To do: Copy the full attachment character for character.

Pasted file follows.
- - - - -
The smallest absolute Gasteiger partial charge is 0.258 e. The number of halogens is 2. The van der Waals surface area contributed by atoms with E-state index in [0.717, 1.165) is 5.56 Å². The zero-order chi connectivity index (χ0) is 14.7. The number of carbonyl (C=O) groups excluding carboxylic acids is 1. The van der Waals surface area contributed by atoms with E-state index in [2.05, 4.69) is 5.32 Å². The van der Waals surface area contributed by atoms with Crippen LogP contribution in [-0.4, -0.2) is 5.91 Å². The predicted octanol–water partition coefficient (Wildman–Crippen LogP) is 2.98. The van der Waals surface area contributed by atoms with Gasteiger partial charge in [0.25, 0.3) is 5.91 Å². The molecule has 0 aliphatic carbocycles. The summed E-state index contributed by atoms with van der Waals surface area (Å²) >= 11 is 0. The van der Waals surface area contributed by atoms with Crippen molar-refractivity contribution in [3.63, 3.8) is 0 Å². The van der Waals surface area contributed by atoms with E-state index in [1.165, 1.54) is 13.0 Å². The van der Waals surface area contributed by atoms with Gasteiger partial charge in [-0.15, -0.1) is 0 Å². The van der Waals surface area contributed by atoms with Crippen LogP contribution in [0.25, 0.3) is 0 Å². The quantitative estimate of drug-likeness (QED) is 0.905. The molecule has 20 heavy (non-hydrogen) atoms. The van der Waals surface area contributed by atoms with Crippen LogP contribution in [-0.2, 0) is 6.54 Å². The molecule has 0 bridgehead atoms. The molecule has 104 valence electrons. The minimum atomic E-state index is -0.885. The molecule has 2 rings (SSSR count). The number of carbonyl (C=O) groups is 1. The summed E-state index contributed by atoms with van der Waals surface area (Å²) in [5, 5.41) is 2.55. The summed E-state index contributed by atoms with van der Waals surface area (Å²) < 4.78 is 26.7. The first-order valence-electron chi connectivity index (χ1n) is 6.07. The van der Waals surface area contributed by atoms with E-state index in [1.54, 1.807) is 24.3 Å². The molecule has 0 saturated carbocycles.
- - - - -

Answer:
The smallest absolute Gasteiger partial charge is 0.258 e. The number of halogens is 2. The van der Waals surface area contributed by atoms with E-state index in [0.717, 1.165) is 5.56 Å². The zero-order chi connectivity index (χ0) is 14.7. The number of carbonyl (C=O) groups excluding carboxylic acids is 1. The van der Waals surface area contributed by atoms with E-state index in [2.05, 4.69) is 5.32 Å². The van der Waals surface area contributed by atoms with Crippen LogP contribution in [-0.4, -0.2) is 5.91 Å². The predicted octanol–water partition coefficient (Wildman–Crippen LogP) is 2.98. The van der Waals surface area contributed by atoms with Gasteiger partial charge in [0.25, 0.3) is 5.91 Å². The molecule has 0 aliphatic carbocycles. The summed E-state index contributed by atoms with van der Waals surface area (Å²) >= 11 is 0. The van der Waals surface area contributed by atoms with Crippen molar-refractivity contribution in [3.63, 3.8) is 0 Å². The van der Waals surface area contributed by atoms with E-state index in [1.165, 1.54) is 13.0 Å². The van der Waals surface area contributed by atoms with Gasteiger partial charge in [-0.15, -0.1) is 0 Å². The van der Waals surface area contributed by atoms with Crippen LogP contribution in [0.25, 0.3) is 0 Å². The quantitative estimate of drug-likeness (QED) is 0.905. The molecule has 20 heavy (non-hydrogen) atoms. The van der Waals surface area contributed by atoms with Crippen LogP contribution in [-0.2, 0) is 6.54 Å². The molecule has 0 bridgehead atoms. The molecule has 104 valence electrons. The minimum atomic E-state index is -0.885. The molecule has 2 rings (SSSR count). The number of carbonyl (C=O) groups is 1. The summed E-state index contributed by atoms with van der Waals surface area (Å²) in [5, 5.41) is 2.55. The summed E-state index contributed by atoms with van der Waals surface area (Å²) < 4.78 is 26.7. The first-order valence-electron chi connectivity index (χ1n) is 6.07. The van der Waals surface area contributed by atoms with E-state index in [1.54, 1.807) is 24.3 Å². The molecule has 0 saturated carbocycles.